A recent column about paying for online content has prompted a reply from Lance Walley, co-founder of a company called FaceBridge Research.
“I’m amazed at how many people think anything should be free,” Walley writes. “Nothing is produced for free, at least not with any regularity.”
FaceBridge is pushing technology that promises to let anyone easily charge a per-minute fee for one-to-one, voice and video access to themselves over a VoIP or instant-messaging network. The first iteration runs atop Apple’s iChat AV, with plans afoot to support Skype and Windows AIM. One-to-many capabilities are also on the drawing board.
“We see our technology as a natural for almost any professional who’s paid by time but who has to invoice separately today,” Walley says, citing lawyers, computer technicians and “life coaches” as examples. “Automatic record-keeping, billing and payment for that 12-minute phone call has to be better and more efficient than current systems.”
The concept sounds enticing, but it’s the potential of extending the model from one-to-one to one-to-many communications that has Walley most excited.
“Pay Per View is something everyone understands, but it’s currently reserved for the special and the rich,” Walley says. “If you’re a garage band with 500 fans, you can’t possibly do a PPV via Comcast. But what if you could set up your Webcam and broadcast over an IM or VoIP network and charge your fans? Now, before you think this particular app is oddball, just ponder the following words: iTunes, iPod, MySpace, Murdoch. Music grabs people.”
The FaceBridge concept is by no means fully baked. First of all, the initial focus on Macintosh does prevent a sizable portion of the company’s potential audience from participating in the test drive. The founders promise that the version for Skype and Windows AIM will not be far behind.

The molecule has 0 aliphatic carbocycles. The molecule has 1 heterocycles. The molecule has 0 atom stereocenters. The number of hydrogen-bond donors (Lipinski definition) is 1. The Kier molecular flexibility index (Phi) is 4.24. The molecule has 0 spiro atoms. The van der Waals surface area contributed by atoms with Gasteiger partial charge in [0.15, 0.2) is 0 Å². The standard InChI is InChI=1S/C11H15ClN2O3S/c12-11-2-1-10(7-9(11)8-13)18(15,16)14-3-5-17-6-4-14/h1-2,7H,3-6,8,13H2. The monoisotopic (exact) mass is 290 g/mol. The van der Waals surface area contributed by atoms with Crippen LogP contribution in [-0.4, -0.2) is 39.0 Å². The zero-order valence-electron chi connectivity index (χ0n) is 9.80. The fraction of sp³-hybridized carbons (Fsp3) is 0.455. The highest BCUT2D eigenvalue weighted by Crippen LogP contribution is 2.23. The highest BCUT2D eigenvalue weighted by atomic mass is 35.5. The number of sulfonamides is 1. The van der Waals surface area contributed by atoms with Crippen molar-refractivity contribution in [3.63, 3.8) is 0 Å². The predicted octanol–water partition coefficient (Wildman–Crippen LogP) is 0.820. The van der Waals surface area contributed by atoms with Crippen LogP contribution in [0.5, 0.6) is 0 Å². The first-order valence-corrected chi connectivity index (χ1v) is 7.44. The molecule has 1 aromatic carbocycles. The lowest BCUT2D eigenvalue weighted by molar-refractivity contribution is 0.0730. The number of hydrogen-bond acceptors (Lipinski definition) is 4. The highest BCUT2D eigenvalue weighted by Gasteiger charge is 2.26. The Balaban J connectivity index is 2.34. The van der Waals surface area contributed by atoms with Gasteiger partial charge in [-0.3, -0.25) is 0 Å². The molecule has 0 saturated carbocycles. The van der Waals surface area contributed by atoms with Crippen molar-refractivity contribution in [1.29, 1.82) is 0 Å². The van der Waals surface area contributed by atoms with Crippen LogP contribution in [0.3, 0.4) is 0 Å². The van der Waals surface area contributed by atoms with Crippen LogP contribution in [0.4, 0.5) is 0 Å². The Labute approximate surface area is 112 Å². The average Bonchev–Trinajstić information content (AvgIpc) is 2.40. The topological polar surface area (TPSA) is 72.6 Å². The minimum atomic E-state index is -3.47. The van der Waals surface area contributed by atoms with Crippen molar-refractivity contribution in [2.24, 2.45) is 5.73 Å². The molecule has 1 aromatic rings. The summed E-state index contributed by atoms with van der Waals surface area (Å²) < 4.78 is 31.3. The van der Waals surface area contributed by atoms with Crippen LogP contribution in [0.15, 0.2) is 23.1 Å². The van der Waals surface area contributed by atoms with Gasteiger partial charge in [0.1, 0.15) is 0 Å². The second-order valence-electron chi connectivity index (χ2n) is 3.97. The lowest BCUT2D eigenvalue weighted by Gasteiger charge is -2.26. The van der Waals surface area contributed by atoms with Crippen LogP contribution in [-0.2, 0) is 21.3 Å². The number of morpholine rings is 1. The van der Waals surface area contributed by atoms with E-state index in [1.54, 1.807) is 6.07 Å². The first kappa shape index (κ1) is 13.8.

Potentially more problematic is processing credit-card payments on the back end, an expensive proposition for a fledgling company. To recoup those costs, FaceBridge takes a 25 per cent cut of the fees paid to those offering services on flavorsofa.com. The goal is to knock that down to five per cent or replace the cut with a nominal connection fee.
Finally, there’s the question about a certain kind of service that might find its way onto a one-on-one video network. “Everybody immediately associates us with porn,” acknowledges Tom Mornini, co-founder of FaceBridge.
While FaceBridge has no desire to referee what happens in the privacy of its customers’ Web browsers, it’s clear the company has a larger purpose in mind for its patents. And besides, the porn industry has done quite well billing customers without the help of these guys.
–Sending e-mail to me remains free. Same goes for my replies. The address is firstname.lastname@example.org.